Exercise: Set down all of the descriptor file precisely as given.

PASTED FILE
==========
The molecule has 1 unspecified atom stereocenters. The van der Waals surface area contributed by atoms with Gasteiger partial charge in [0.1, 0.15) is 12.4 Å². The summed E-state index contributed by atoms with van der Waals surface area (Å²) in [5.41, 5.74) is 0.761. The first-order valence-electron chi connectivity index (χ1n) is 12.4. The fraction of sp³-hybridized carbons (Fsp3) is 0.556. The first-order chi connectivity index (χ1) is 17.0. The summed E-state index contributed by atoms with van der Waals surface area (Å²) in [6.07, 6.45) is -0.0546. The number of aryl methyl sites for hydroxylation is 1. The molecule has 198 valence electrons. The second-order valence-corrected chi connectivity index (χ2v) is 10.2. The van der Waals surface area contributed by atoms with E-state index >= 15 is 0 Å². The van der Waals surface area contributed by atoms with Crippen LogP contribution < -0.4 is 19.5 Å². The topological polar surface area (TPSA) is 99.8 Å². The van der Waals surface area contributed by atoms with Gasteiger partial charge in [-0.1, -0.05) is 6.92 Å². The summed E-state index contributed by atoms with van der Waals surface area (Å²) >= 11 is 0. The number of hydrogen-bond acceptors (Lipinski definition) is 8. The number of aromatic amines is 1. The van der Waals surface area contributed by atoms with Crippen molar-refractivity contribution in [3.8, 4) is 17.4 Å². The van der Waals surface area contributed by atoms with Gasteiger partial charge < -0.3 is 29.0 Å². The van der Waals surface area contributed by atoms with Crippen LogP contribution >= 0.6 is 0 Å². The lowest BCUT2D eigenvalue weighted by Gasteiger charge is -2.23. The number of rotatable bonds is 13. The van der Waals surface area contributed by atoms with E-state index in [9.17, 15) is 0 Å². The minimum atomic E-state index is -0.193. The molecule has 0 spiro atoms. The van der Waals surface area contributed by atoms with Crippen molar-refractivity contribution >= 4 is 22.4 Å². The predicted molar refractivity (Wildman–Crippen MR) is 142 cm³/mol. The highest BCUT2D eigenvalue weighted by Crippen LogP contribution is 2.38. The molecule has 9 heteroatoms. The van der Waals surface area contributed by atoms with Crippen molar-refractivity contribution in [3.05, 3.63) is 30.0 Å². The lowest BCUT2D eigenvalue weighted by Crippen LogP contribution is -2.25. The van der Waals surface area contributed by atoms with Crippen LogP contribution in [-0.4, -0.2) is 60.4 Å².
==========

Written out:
The molecule has 1 unspecified atom stereocenters. The van der Waals surface area contributed by atoms with Gasteiger partial charge in [0.1, 0.15) is 12.4 Å². The summed E-state index contributed by atoms with van der Waals surface area (Å²) in [5.41, 5.74) is 0.761. The first-order valence-electron chi connectivity index (χ1n) is 12.4. The fraction of sp³-hybridized carbons (Fsp3) is 0.556. The first-order chi connectivity index (χ1) is 17.0. The summed E-state index contributed by atoms with van der Waals surface area (Å²) in [6.07, 6.45) is -0.0546. The number of aryl methyl sites for hydroxylation is 1. The molecule has 198 valence electrons. The second-order valence-corrected chi connectivity index (χ2v) is 10.2. The van der Waals surface area contributed by atoms with E-state index >= 15 is 0 Å². The van der Waals surface area contributed by atoms with Crippen LogP contribution < -0.4 is 19.5 Å². The topological polar surface area (TPSA) is 99.8 Å². The van der Waals surface area contributed by atoms with Gasteiger partial charge in [-0.1, -0.05) is 6.92 Å². The summed E-state index contributed by atoms with van der Waals surface area (Å²) >= 11 is 0. The number of hydrogen-bond acceptors (Lipinski definition) is 8. The number of aromatic amines is 1. The van der Waals surface area contributed by atoms with Crippen molar-refractivity contribution in [3.8, 4) is 17.4 Å². The van der Waals surface area contributed by atoms with Gasteiger partial charge < -0.3 is 29.0 Å². The van der Waals surface area contributed by atoms with Crippen LogP contribution >= 0.6 is 0 Å². The lowest BCUT2D eigenvalue weighted by Gasteiger charge is -2.23. The number of rotatable bonds is 13. The van der Waals surface area contributed by atoms with E-state index in [9.17, 15) is 0 Å². The minimum atomic E-state index is -0.193. The molecule has 0 spiro atoms. The van der Waals surface area contributed by atoms with Crippen molar-refractivity contribution >= 4 is 22.4 Å². The predicted molar refractivity (Wildman–Crippen MR) is 142 cm³/mol. The highest BCUT2D eigenvalue weighted by Crippen LogP contribution is 2.38. The molecule has 9 heteroatoms. The van der Waals surface area contributed by atoms with Crippen molar-refractivity contribution in [3.05, 3.63) is 30.0 Å². The lowest BCUT2D eigenvalue weighted by Crippen LogP contribution is -2.25. The van der Waals surface area contributed by atoms with Crippen LogP contribution in [-0.4, -0.2) is 60.4 Å².